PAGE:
The Washington Post has a useful graphic that shows the design flaw that has turned the T-72 and other Soviet-era tanks into the “widow-maker.”

As of this morning, the Ukrainian Defense Ministry claims more than 1,000 tank kills.


‘AN EMOTIONAL MEETING’: About 160 members of the Florida National Guard who were pulled out of Ukraine three months ago, as the Russian invasion was becoming more obvious, have been reunited with some of the Ukrainians they were training.

“I can announce that the United States has commenced training with the Ukrainian Armed Forces on key systems at U.S. military installations in Germany,” said Kirby on Friday. “These efforts build on the initial artillery training that Ukraine's forces already have received elsewhere, and also includes training on the radar systems and armored vehicles that have been recently announced as part of security assistance packages.”

The American troops, who had been rotated into Ukraine last year as part of the Joint Multinational Training Group Ukraine, were ordered to reposition in Germany as the war broke out. “The recent reunion now of these Florida National Guard members with their Ukrainian colleagues, we are told, was an emotional meeting, given the strong bonds that were formed as they were living and working together before temporarily parting ways in February.”

“We shouldn't forget that a big part of Ukraine's soldiers' ability to defend the country as well as they have has been the training that they have gotten over the past eight years,” said Kirby. “They have better command and control. They have better battlefield initiative. They have a competent noncommissioned officer corps that is empowered on the field of battle to make tactical decisions. That didn't happen by accident.”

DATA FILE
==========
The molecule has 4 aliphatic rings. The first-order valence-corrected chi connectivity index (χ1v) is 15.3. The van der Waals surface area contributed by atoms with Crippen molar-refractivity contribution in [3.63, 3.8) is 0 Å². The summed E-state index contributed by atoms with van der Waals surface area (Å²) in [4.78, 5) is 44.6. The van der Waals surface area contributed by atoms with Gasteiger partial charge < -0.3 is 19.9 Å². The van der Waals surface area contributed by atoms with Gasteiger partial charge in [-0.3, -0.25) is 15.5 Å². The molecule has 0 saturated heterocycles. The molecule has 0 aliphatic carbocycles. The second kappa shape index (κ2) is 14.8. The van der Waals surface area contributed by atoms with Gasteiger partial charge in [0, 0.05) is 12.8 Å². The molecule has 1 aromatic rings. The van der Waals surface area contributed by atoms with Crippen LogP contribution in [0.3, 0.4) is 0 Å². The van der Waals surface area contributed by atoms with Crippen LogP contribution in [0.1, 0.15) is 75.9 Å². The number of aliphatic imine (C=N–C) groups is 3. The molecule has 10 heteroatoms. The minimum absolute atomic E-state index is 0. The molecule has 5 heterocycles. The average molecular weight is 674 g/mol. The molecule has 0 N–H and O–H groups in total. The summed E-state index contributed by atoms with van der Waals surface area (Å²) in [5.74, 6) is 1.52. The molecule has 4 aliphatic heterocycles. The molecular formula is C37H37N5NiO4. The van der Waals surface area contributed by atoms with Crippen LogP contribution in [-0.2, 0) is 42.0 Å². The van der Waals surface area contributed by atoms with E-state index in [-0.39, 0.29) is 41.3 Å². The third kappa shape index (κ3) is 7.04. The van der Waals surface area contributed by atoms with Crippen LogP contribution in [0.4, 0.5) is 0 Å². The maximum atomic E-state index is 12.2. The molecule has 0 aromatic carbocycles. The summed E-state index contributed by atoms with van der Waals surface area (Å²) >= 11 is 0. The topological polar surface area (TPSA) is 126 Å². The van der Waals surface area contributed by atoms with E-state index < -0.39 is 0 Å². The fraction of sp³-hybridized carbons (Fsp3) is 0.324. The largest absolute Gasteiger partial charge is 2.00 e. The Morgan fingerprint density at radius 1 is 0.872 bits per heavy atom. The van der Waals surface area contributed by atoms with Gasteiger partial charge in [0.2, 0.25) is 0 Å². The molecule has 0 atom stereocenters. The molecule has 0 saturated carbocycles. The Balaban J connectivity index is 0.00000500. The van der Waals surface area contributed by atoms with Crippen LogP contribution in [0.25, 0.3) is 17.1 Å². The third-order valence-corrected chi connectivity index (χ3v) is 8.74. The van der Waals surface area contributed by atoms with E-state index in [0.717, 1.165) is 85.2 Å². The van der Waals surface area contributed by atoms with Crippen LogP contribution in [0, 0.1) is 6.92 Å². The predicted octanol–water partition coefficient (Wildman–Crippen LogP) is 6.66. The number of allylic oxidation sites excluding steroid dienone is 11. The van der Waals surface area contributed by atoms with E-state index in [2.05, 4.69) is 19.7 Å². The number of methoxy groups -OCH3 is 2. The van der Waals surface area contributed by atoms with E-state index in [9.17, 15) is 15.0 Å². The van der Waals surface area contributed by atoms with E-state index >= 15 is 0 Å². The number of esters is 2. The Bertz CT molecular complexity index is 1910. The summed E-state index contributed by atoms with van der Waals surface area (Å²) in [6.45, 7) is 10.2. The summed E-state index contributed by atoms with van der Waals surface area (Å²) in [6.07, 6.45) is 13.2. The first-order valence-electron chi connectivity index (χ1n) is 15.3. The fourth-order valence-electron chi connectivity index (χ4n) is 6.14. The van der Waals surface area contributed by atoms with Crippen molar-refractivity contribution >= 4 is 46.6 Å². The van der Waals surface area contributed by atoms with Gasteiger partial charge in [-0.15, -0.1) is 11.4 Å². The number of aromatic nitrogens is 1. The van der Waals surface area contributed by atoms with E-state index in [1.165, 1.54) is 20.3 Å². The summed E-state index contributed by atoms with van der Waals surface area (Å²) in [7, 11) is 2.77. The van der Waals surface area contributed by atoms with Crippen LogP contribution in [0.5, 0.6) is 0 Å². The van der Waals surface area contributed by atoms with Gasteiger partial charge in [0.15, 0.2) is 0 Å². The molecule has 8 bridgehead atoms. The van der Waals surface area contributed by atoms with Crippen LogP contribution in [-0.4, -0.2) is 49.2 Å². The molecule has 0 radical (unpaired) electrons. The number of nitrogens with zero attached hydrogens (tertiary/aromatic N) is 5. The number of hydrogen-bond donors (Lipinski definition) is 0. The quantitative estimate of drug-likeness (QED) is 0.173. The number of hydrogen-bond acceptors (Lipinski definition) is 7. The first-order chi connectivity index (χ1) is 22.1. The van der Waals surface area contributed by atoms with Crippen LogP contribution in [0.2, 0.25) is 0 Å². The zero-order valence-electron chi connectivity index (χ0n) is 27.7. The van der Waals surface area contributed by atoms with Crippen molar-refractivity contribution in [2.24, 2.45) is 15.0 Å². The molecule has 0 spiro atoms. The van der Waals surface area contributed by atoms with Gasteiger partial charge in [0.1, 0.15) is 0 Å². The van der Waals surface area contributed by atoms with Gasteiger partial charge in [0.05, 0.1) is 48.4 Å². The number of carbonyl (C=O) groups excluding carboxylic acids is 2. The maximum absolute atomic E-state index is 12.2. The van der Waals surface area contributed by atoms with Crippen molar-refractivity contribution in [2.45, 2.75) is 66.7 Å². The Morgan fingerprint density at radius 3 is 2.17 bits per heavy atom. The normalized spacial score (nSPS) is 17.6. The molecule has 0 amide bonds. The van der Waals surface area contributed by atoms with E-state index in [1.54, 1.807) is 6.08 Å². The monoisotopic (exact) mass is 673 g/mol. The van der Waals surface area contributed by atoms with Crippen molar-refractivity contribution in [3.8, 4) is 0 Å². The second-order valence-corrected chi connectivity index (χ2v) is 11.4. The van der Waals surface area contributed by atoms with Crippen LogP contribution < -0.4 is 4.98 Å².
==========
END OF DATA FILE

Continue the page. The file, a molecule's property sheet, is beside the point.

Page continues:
PELOSI LEADS SMALL DELEGATION TO KYIV: House Speaker Nancy Pelosi led a delegation of Democrats who slipped into Ukraine Saturday from Poland for a face-to-face visit with Ukrainian President Volodymyr Zelensky.

Zelensky tweeted a video of Pelosi and fellow Democrats walking in the streets of Kyiv and sitting down for what he called “four hours of very substantive negotiations.”

“I thanked for the revival of the historic Lend-Lease program, which once helped protect freedom in Europe and can certainly do so a second time,” Zelensky said in his nightly video address. “We discussed specific areas, how Lend-Lease can work to strengthen our state as much as possible and help in the struggle for freedom. I also thanked for the preparation of a large package of aid to Ukraine worth $33 billion.”

“We are on a frontier of freedom and your fight is a fight for everyone. Thank you for your fight for freedom,” Pelosi is seen on the video telling Zelensky. “Our commitment is to be there for you until the fight is done.”

The small group of House members included Adam Schiff and Barbara Lee of California, Jim McGovern and Bill Keating of Massachusetts, Gregory Meeks of New York, and Jason Crow of Colorado.

Pelosi, who is third in line to the presidency, is the most senior American lawmaker to visit Ukraine, and her trip comes one week after Secretary of State Antony Blinken and Defense Secretary Lloyd Austin made a similar unannounced visit.


MCCAUL: ‘I’D CALL CONGRESS BACK INTO SESSION’: Texas Rep. Michael McCaul, the top Republican on the House Foreign Affairs Committee, called for quick action on Biden’s $33 billion funding request for Ukraine through September, noting that the House is currently not in session.